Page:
Hordes of Republicans are rending their garments over their presidential nominee, and more than a few of them have begun to consider whether they should vote for Gary Johnson, the Libertarian candidate—or just stay home.
There is much to commend Johnson, who was twice elected governor of New Mexico as a Republican. But many Republicans who might have been glad to support him if he were in Trump's place are leery of voting for a third-party candidate because they do not want to waste their vote.
To that, Johnson has a ready answer: You're only wasting your vote if you cast it for someone you don't believe in. But there's another answer, too: For conservative Republicans, a vote for Donald Trump is also a wasted vote.
Why? Two reasons.
First, Trump is not a conservative. He changes positions on abortion more often than he changes his socks. The same goes for gun rights. And many other issues. He opposes free trade. He recently suggested he might abandon NATO allies to Russian aggression. He knows nothing about the Constitution—and cares even less.
For years, conservative activists have insisted that GOP candidates like Mitt Romney and John McCain lose elections because they are not conservative enough. Yet compared to Trump, Romney and McCain are Barry Goldwater and William F. Buckley rolled into one. Not only is a Trump administration unlikely to press conservative priorities with any consistency, it seems likely in some cases to push strenuously against them.
"But what about the Supreme Court?" Trump supporters ask. "Hillary Clinton will appoint liberals; say what you will about Trump, at least he will appoint conservatives." Will he? He released a list of some nominees he might consider. Big deal, and good luck holding him to it. Trump is the only figure in public life who lies more often and more brazenly than Clinton does. Why should anyone put credence in a list?
The second reason a Trump vote is a wasted vote is neatly summarized by something Soviet dissident Vladimir Bukovsky wrote more than a decade ago, about torture: "Investigation is a subtle process, requiring patience and fine analytical ability, as well as a skill in cultivating one's sources. When torture is condoned, these rare talented people leave the service, having been outstripped by less gifted colleagues with their quick-fix methods, and the service itself degenerates into a playground for sadists. Thus, in its heyday, Joseph Stalin's notorious NKVD (the Soviet secret police) became nothing more than an army of butchers terrorizing the whole country but incapable of solving the simplest of crimes."
It is quite apparent that the leading intellectual lights of conservatism will have nothing to do with a Trump administration, should one materialize. Already, many conservatives—George Will, Bill Kristol, Jeb Bush, John Kasich, Max Boot, Brent Bozell, Eliot Cohen, Robert Kagan, the entire staff of National Review, Rep. Justin Amash, Rep. Floyd Flake, Sen. Mark Kirk, Sen. Ben Sasse, Peter Wehner, Yuval Levin, and too many others to name—have signaled their unalterable opposition to Trump. They want nothing to do with him now or ever.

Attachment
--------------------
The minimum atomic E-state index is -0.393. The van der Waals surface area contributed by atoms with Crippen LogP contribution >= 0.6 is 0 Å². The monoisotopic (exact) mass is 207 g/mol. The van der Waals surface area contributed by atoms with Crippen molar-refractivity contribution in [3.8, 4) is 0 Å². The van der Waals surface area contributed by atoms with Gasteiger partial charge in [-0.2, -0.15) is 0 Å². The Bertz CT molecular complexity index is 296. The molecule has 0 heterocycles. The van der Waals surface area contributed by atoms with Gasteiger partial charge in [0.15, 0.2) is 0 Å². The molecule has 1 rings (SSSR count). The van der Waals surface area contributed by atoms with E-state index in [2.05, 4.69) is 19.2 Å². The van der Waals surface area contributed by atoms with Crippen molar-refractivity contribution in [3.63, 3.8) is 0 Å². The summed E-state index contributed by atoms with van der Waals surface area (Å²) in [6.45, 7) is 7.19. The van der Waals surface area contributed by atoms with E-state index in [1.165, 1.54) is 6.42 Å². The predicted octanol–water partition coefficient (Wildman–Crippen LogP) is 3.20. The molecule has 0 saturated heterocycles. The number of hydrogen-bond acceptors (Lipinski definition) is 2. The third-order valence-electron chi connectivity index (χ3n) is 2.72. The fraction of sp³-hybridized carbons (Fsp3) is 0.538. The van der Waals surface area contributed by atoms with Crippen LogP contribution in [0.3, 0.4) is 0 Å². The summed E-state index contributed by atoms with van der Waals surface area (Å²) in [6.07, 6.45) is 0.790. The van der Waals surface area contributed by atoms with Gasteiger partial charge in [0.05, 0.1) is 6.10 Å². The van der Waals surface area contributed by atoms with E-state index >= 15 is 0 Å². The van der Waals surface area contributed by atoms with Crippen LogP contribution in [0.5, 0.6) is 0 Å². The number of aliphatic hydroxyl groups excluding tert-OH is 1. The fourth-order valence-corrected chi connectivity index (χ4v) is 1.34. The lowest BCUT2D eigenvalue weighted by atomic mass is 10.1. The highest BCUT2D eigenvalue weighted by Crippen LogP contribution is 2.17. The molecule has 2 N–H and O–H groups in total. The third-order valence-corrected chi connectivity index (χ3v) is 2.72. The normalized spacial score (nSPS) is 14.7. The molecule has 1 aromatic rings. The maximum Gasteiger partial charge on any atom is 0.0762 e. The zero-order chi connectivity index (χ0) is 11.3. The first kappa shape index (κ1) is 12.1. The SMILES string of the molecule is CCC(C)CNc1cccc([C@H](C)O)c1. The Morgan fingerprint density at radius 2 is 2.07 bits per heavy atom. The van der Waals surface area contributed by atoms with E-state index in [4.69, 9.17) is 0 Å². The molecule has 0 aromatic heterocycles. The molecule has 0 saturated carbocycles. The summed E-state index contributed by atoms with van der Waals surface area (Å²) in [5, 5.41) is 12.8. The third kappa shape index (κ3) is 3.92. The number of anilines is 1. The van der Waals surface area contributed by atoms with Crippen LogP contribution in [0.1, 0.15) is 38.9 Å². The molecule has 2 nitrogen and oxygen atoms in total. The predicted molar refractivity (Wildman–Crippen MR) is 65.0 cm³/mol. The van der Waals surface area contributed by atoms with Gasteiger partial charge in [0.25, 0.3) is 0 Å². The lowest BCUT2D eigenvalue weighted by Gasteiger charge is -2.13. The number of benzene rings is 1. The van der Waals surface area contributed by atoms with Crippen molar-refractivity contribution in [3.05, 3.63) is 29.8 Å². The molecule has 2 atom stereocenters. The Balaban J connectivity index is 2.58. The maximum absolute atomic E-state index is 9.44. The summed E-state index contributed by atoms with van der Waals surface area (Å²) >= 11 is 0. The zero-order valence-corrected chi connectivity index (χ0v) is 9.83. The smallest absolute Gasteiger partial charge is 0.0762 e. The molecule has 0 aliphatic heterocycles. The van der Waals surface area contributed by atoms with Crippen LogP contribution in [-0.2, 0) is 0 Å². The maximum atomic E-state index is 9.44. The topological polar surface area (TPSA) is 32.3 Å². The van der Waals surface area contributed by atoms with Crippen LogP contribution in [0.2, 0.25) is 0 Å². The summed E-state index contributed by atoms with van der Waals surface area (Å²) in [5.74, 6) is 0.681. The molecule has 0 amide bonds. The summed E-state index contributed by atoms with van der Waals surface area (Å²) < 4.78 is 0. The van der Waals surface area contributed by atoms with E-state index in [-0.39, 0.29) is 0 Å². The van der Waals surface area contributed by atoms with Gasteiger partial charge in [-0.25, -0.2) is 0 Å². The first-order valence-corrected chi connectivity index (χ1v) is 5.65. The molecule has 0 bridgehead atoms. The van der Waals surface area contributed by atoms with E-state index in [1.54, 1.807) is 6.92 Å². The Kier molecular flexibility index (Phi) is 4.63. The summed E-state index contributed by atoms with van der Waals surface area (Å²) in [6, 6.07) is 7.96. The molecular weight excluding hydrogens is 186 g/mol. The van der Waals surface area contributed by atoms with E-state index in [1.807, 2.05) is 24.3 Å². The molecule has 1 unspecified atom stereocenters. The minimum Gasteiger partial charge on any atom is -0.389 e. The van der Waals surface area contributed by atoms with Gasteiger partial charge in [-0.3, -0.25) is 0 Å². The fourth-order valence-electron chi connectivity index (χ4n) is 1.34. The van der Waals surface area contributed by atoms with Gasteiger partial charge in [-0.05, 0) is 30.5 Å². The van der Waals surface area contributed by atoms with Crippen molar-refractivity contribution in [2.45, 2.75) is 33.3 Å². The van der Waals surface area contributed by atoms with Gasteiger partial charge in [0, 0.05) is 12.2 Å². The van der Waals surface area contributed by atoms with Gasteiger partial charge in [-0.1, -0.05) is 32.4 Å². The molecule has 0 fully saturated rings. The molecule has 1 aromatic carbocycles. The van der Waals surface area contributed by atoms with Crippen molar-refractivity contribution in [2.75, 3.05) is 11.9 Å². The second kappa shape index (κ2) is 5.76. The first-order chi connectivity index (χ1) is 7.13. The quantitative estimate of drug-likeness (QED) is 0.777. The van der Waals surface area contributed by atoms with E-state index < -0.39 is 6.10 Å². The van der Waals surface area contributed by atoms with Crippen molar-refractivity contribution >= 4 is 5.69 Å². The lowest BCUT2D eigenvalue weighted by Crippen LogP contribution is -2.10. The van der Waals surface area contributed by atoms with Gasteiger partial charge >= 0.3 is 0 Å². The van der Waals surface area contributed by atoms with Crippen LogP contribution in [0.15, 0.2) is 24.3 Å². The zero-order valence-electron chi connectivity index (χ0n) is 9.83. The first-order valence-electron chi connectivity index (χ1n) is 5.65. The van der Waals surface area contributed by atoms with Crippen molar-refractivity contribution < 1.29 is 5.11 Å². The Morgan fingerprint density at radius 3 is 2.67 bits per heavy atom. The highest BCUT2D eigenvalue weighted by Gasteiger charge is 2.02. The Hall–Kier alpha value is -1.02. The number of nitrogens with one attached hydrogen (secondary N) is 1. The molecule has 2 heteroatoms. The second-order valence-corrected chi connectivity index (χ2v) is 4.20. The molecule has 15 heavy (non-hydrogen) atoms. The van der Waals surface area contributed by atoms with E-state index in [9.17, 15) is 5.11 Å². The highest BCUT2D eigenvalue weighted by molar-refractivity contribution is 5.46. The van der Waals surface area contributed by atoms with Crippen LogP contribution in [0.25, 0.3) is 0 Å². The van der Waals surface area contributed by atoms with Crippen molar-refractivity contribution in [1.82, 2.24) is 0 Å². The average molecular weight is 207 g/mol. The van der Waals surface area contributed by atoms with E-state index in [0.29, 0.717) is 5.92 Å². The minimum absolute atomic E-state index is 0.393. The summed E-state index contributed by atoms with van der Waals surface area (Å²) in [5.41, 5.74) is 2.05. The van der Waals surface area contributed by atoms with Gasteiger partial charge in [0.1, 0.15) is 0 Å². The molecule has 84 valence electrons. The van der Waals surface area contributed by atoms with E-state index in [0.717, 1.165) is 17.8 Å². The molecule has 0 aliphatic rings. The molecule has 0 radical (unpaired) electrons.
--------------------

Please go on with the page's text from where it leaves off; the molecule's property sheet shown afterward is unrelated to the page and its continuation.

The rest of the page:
In fact, so few movement conservatives want anything to do with him that, as The New York Times reported in March, "When Donald J. Trump finally began to reveal the names of his foreign policy advisers during a swing through Washington this week, the Republican foreign policy establishment looked at them and had a pretty universal reaction: Who?"
"Many of us who have held senior positions in previous Republican administrations have been asking each other if we have ever heard of them," said Mike Green, who served on the National Security Council in the second Bush administration. "And pretty much everybody is turning to Google to see what they can find."
Inter alia, they found that one of Trump's chief foreign-policy advisers lists among his accomplishments his participation in a Model United Nations. In 2012. The other day Trump announced his economic advisers, who were likewise obscure.
This is precisely the dynamic Bukovsky wrote about. With few if any serious policy scholars or principled conservatives willing to work for it, a Trump administration would end up populated by unscrupulous climbers, craven lickspittles and incompetent hacks—the sort of myrmidons who wouldn't know Isaiah Berlin from Irving, or Russell Kirk from Captain. The White House would be Tammany Hall without the dignity. And on the rare occasions when the Executive Branch pursued conservative policies, it would look like a platypus trying to play the flute.
Such a kakistocracy would be horrible—perhaps even disastrous—for the country.
As far as Republicans are concerned, it also would be horrible for their cause. A Trump administration would tarnish the name of conservatism and shame the GOP with ceaseless scandal. It would achieve little if anything from the book of conservative priorities—and what little it did achieve would scarcely be worth the cost.
The dwindling cohort of pro-Trump Republicans have been asking what good could come if they don't support him. They should be asking what possible good could come if they do.
This column originally appeared at the Richmond Times-Dispatch.